by Laban Carrick Hill, illustrated by Bryan Collier. Unpaged. Little Brown Books for Young Readers, September, 2010.
This is a verse biography of a man named Dave. No one knows his last name because he was a slave who was born around 1801. In addition to being an artist, whose skill was of value, he was also literate. It was the poems that he inscribed on his pottery that set his work apart.
The verse, spare and evocative, focuses on the creative spirit that fueled Dave's talent. I liked much of the the figurative language, but have one quibble. I am not a potter, but I always thought that the clay in the dirt that was used in pottery was wet and clumpy, not the "gritty grains (that) slip between your fingers." I have trouble growing trees around my house because of the high clay content of my soil. When I dig down deep, the soil is wet and heavy and dense. But, I could be wrong. I saw no other criticism of this, until I heard Judy Freeman mention the same thing at her winners workshop. She also pointed out that a potter's hands are not dry when they are throwing pots.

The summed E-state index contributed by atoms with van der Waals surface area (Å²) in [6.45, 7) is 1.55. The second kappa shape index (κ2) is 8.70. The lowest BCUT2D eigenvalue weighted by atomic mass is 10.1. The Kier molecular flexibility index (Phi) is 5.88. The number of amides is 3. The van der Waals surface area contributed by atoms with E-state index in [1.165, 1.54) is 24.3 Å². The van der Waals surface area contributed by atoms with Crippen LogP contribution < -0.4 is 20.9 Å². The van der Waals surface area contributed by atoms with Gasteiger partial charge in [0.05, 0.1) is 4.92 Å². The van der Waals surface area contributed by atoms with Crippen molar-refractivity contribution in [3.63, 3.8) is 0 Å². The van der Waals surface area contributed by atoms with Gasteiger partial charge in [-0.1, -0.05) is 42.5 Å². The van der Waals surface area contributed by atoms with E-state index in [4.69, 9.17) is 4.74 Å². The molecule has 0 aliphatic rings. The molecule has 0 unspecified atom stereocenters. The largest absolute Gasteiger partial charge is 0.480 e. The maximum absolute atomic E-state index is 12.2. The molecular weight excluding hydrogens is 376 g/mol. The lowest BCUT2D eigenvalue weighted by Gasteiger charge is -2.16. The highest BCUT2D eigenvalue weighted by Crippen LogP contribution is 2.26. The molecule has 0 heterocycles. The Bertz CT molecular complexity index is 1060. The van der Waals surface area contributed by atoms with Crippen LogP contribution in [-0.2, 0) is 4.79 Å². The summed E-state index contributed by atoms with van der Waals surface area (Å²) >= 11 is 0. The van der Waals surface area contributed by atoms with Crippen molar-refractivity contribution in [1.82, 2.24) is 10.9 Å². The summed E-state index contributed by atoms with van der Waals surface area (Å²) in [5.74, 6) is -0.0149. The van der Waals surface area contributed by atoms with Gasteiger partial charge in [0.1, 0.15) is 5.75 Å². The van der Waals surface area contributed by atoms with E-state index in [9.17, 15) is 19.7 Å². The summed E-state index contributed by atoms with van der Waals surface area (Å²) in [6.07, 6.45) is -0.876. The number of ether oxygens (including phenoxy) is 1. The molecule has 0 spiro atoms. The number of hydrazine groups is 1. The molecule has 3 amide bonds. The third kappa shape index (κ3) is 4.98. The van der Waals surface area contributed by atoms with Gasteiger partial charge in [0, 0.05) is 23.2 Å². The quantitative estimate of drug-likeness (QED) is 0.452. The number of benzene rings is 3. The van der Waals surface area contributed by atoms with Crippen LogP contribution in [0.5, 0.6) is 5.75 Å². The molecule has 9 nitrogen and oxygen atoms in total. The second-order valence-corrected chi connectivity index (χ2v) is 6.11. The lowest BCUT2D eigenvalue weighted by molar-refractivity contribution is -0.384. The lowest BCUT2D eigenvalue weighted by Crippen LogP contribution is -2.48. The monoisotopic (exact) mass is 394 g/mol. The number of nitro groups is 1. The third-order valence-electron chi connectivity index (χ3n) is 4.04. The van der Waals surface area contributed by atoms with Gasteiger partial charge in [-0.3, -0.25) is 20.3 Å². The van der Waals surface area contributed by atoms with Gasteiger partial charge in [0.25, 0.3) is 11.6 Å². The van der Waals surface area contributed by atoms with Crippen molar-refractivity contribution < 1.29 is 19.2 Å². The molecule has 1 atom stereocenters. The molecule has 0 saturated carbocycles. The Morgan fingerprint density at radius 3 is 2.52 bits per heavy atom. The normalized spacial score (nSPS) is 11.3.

The illustrations pack the main wallop for me. I'm already a fan of Collier's. Here, Dave and his work jump off the page. There's power exuded on every page, whether it is the strength of his hands or his intellect or his spirit. This is a book that I find myself flipping through again and again. I love the earthy colors, the drape of Dave's shirt, the extra little details such as stacked wood or a view out a studio window.
The back-matter and author and illustrator notes provide more poignant information about Dave and what historians have been able to, ahem, unearth. I rarely read books written for adults, but have ordered through ILL, a book mentioned int the bibliography, called Carolina Clay. The recommended websites include a link to an educator's guide, an online biography and the website of the author of Carolina Clay. I can envision multiple subject teachers using the book to introduce a unit or inspire reflection or further research. The educator's guide has a number of ideas at a number of grade levels.
This book won a 2011 Caldecott Honor and The Coretta Scott King Illustrator Award. I am so excited because I am attending ALA Annual in New Orleans in June and will be attending the Coretta Scott King Awards breakfast, where Mr. Collier will be accepting his award. He will also be accepting his Caldecott Honor at the Awards Banquet, but only the winners of the Newbery and Caldecott make speeches.
This is a first purchase for middle school libraries. There is much to be mined here for language arts and social studies teachers.